As dividend yields and interest rates dropped in recent decades, income investors looked for ways to generate cash flow from stocks. Selling (“writing”) covered calls is one strategy that has gained attention.
It is certainly a conservative options strategy that most income investors think they should do. The math is compelling.
Here’s how it works. We would buy a dividend stock like Exxon Mobil (XOM) for its $0.87 per share quarterly payout (a 6% yield). Then we would write a covered call with a “strike” price just above the stock’s current level.
For example, XOM trades below $60 as I write. A call seller may peddle the October 15 expiring call with a $60 strike price. This would sacrifice upside above $60 but, in return, bring about $1.75 in cash. That’s roughly two dividend payments for a two-and-a-half-month commitment—not bad!
The secret is the short timeline. Time works against the option buyer, but for the option seller. Call options “decay” in price—move towards zero—as they approach expiration, dropping off a cliff in the final 30 days:
This is a daunting chart for call buyers. Not only do they need the underlying stock to rise, but they need it to pop fast enough to outpace the option’s expiration!
It’s tricky enough to predict a stock price, and doing so within a set timeframe is, over time, an extremely tough strategy.
Which is why we income investors are attracted to selling (“writing”) covered calls. After all, if a kid on Robinhood wants to overpay for a call option on XOM, why shouldn’t we be the ones to sell them that option and bank the premium ourselves?
To maximize decay in our favor we should be writing options at least monthly and preferably weekly. But I must admit—writing covered calls is boring. I’ve lost many hours of my otherwise entertaining life to this dull practice. I’m done with it—life is too short.
Instead, I prefer to take the easy (smart) way out and buy covered call funds. There are ETFs that will buy shares and write calls for income. But, as usual, the best deals in the space are found in covered call closed-end funds (CEFs).
Covered call strategies benefit from active management. You and I may not have the patience to grind out these payouts, but fortunately others do.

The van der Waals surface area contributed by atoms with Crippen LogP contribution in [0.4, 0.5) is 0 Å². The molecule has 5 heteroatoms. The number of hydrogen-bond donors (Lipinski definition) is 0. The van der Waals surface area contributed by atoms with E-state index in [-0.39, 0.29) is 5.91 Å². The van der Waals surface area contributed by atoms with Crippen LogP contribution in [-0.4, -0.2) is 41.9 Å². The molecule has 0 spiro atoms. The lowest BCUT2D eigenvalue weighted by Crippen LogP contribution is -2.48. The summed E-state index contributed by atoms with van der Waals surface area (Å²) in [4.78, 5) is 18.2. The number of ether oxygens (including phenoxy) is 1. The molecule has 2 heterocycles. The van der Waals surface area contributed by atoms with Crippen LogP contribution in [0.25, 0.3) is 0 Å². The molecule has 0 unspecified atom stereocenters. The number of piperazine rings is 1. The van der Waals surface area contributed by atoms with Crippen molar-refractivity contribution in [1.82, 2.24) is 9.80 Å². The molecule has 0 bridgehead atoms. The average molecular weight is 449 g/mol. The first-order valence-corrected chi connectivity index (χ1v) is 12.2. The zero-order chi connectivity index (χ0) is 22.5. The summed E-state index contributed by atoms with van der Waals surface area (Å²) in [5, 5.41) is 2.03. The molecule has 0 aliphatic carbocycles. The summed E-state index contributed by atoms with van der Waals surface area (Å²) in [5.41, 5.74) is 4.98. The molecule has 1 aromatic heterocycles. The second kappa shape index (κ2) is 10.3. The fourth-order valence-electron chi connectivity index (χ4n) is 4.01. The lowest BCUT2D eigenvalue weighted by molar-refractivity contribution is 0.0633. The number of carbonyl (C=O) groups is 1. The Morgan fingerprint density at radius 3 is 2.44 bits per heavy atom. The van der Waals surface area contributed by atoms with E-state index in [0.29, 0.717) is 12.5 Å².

And we’re happy to pay their management fee if it gets comped for us. This is perhaps the best feature of CEFs. These vehicles often trade at discounts to their net asset values (NAVs).
This comes in handy when the NAV is comprised of blue-chip stocks. Nuveen’s Dow 30 Dynamic Overwrite (DIAX) owns stocks like UnitedHealth (UNH), Goldman Sachs (GS) and The Home Depot (HD). Portfolio manager David Friar then writes covered calls on these stocks to generate additional income.
The result is a 6.4% dividend, which is quadruple the actual Dow 30’s current yield. And for whatever reason, DIAX trades at a 5% discount to its NAV. In other words, we can buy the Dow for 95 cents on the dollar and 4X the dividend yield.
Sister fund Nuveen NASDAQ 100 Dynamic Overwrite (QQQX) is a payout play on the NASDAQ. Contrarian Income Report veterans will fondly remember our foray with QQQX. A few years back, we flipped the fund for 42% returns in just 15 months:
Bought Low (at Discount), Sold High (at Premium)
QQQX yields 6.1% today and trades at a slight 1% premium to its NAV today. I’d prefer to catch the fund at a discount after a market panic. That was the secret of our 2017 success—we were able to buy at a discount and sell at a premium. Buy low and sell high!
In CEF-land, it pays to be contrarian. Buy these funds when they are feared and flip ‘em when they glide back into favor.
Speaking of which, a select set of my favorite CEFs—which pay monthly dividends—are indeed selling at discounts right now. I don’t expect these bargains to last for long. Click here and I’ll share the details on these Monthly Dividend Superstars with you.